May 19, 2021 | 1 min read time
Do You Know The Latest On Google Cookie Policies?
By phasing out cookies, all this valuable information is in jeopardy - at least, without resorting to indirect collection methods!
The move away from third-party tracking was announced in February 2020, and also revealed that they won't be building "alternate identifiers to track individuals as they browse across the web, nor will we use them in our products."
"We realize this means other providers may offer a level of user identity for ad tracking across the web that we will not — like PII graphs based on people’s email addresses," a Google post wrote. "We don’t believe these solutions will meet rising consumer expectations for privacy, nor will they stand up to rapidly evolving regulatory restrictions, and therefore aren’t a sustainable long term investment. Instead, our web products will be powered by privacy-preserving APIs which prevent individual tracking while still delivering results for advertisers and publishers."
So, where has this come from?
Google’s plan to replace third-party cookies comes from its Privacy Sandbox, a set of proposals for improving online adverts whilst reducing impact on the ad industry. Aside from getting rid of third-party cookies the Privacy Sandbox also deals with issues such as advertising fraud, reducing the number of CAPTCHAs people see and introducing new ways for companies to measure the performance of their ads.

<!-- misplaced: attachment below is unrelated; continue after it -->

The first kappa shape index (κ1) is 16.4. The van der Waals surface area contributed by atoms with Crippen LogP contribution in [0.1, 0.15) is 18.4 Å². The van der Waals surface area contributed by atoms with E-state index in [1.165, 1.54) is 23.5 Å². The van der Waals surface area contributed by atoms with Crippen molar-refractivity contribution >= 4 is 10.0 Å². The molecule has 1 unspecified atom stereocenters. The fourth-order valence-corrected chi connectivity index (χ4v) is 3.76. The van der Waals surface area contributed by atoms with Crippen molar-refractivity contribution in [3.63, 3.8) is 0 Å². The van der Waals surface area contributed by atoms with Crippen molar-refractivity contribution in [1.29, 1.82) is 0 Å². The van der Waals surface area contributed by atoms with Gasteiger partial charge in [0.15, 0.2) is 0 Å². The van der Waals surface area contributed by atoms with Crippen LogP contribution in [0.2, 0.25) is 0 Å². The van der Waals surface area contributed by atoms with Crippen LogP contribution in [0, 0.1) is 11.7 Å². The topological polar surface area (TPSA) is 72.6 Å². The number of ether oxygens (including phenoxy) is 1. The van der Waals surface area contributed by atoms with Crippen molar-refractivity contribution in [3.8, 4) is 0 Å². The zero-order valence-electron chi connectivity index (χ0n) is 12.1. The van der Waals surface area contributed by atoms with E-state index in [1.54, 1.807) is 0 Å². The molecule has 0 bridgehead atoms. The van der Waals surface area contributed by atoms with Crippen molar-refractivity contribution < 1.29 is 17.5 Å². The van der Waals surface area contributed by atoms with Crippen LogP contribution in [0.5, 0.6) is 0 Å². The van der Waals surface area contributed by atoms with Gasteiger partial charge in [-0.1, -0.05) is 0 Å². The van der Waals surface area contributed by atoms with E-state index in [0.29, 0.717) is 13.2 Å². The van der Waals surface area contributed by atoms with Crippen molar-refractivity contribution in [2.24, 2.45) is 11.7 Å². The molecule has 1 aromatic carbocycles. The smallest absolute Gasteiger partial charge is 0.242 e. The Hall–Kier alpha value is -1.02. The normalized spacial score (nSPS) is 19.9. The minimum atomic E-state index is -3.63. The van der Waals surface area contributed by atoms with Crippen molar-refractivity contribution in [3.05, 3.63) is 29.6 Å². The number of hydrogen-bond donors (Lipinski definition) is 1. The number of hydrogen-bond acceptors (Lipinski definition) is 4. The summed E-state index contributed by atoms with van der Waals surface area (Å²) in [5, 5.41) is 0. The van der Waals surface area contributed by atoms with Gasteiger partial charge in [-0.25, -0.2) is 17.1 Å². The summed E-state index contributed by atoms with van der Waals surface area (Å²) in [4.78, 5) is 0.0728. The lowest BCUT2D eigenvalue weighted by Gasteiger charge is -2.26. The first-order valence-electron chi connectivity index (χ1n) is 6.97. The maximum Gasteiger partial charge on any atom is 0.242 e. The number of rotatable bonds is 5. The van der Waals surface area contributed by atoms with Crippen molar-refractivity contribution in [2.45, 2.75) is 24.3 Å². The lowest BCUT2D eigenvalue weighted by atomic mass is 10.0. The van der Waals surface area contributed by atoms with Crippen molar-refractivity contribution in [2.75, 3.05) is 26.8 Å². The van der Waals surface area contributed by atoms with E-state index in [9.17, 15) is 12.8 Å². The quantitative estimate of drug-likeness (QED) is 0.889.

So far, Google says it's only planning to phase out the third-party cookie on its browsers. However, first-party cookies that track basic data about your own website's visitors are still safe.
In fact, in Google's 2021 announcement, the tech giant called first-party relationships "vital." So, ultimately, any first-party data you gain from your website's visitors on all browsers will still remain in-tact.
A first-party cookie is a code that gets generated and stored on your website visitor's computer by default when they visit your site. This cookie is often used for user experience as it is responsible for remembering passwords and other preferences.
With a first-party cookie, you can learn about what a user did while visiting your website, see how often they visit it, and gain other basic analytics that can help you develop an effective marketing strategy around them.
So all is not lost when third party cookie tracking finally bites the dust! Existing platforms that rely on third party data will also likely be updating their algorithms and practices to ensure that marketers and advertisers can still make the most of the information they can control.